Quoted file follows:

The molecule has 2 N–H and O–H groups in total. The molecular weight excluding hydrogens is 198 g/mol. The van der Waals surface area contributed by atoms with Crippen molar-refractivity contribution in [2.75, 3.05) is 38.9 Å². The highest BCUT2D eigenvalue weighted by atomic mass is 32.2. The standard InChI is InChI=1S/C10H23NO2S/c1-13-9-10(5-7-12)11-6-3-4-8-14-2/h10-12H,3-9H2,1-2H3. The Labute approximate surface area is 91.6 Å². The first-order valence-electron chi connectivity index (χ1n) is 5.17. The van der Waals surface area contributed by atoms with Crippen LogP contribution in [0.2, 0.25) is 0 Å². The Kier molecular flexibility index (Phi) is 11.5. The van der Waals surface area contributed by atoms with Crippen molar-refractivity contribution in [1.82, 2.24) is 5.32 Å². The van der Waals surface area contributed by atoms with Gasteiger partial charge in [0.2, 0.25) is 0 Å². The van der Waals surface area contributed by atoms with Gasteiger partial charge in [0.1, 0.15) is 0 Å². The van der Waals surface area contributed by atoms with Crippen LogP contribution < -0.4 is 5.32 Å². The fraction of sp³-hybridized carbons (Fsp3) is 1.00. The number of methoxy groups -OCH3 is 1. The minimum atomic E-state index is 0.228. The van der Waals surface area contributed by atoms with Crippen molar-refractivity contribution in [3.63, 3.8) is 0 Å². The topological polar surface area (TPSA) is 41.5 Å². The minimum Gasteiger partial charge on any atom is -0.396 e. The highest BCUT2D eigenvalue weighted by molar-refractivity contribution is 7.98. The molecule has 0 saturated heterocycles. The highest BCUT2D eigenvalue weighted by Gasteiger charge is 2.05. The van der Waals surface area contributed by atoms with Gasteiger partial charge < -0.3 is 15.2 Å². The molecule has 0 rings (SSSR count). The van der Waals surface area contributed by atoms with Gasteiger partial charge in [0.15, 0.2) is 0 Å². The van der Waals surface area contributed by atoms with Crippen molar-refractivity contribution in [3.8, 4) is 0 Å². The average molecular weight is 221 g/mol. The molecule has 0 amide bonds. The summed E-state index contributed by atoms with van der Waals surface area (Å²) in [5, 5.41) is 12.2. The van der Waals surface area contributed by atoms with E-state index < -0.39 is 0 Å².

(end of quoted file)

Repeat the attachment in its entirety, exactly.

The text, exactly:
The molecule has 2 N–H and O–H groups in total. The molecular weight excluding hydrogens is 198 g/mol. The van der Waals surface area contributed by atoms with Crippen molar-refractivity contribution in [2.75, 3.05) is 38.9 Å². The highest BCUT2D eigenvalue weighted by atomic mass is 32.2. The standard InChI is InChI=1S/C10H23NO2S/c1-13-9-10(5-7-12)11-6-3-4-8-14-2/h10-12H,3-9H2,1-2H3. The Labute approximate surface area is 91.6 Å². The first-order valence-electron chi connectivity index (χ1n) is 5.17. The van der Waals surface area contributed by atoms with Crippen LogP contribution in [0.2, 0.25) is 0 Å². The Kier molecular flexibility index (Phi) is 11.5. The van der Waals surface area contributed by atoms with Crippen molar-refractivity contribution in [1.82, 2.24) is 5.32 Å². The van der Waals surface area contributed by atoms with Gasteiger partial charge in [0.2, 0.25) is 0 Å². The van der Waals surface area contributed by atoms with Gasteiger partial charge in [0.1, 0.15) is 0 Å². The van der Waals surface area contributed by atoms with Crippen LogP contribution < -0.4 is 5.32 Å². The fraction of sp³-hybridized carbons (Fsp3) is 1.00. The number of methoxy groups -OCH3 is 1. The minimum atomic E-state index is 0.228. The van der Waals surface area contributed by atoms with Crippen molar-refractivity contribution in [3.63, 3.8) is 0 Å². The topological polar surface area (TPSA) is 41.5 Å². The minimum Gasteiger partial charge on any atom is -0.396 e. The highest BCUT2D eigenvalue weighted by molar-refractivity contribution is 7.98. The molecule has 0 saturated heterocycles. The highest BCUT2D eigenvalue weighted by Gasteiger charge is 2.05. The van der Waals surface area contributed by atoms with Gasteiger partial charge < -0.3 is 15.2 Å². The molecule has 0 rings (SSSR count). The van der Waals surface area contributed by atoms with Gasteiger partial charge in [0.15, 0.2) is 0 Å². The van der Waals surface area contributed by atoms with Crippen molar-refractivity contribution in [3.8, 4) is 0 Å². The average molecular weight is 221 g/mol. The molecule has 0 amide bonds. The summed E-state index contributed by atoms with van der Waals surface area (Å²) in [5, 5.41) is 12.2. The van der Waals surface area contributed by atoms with E-state index < -0.39 is 0 Å².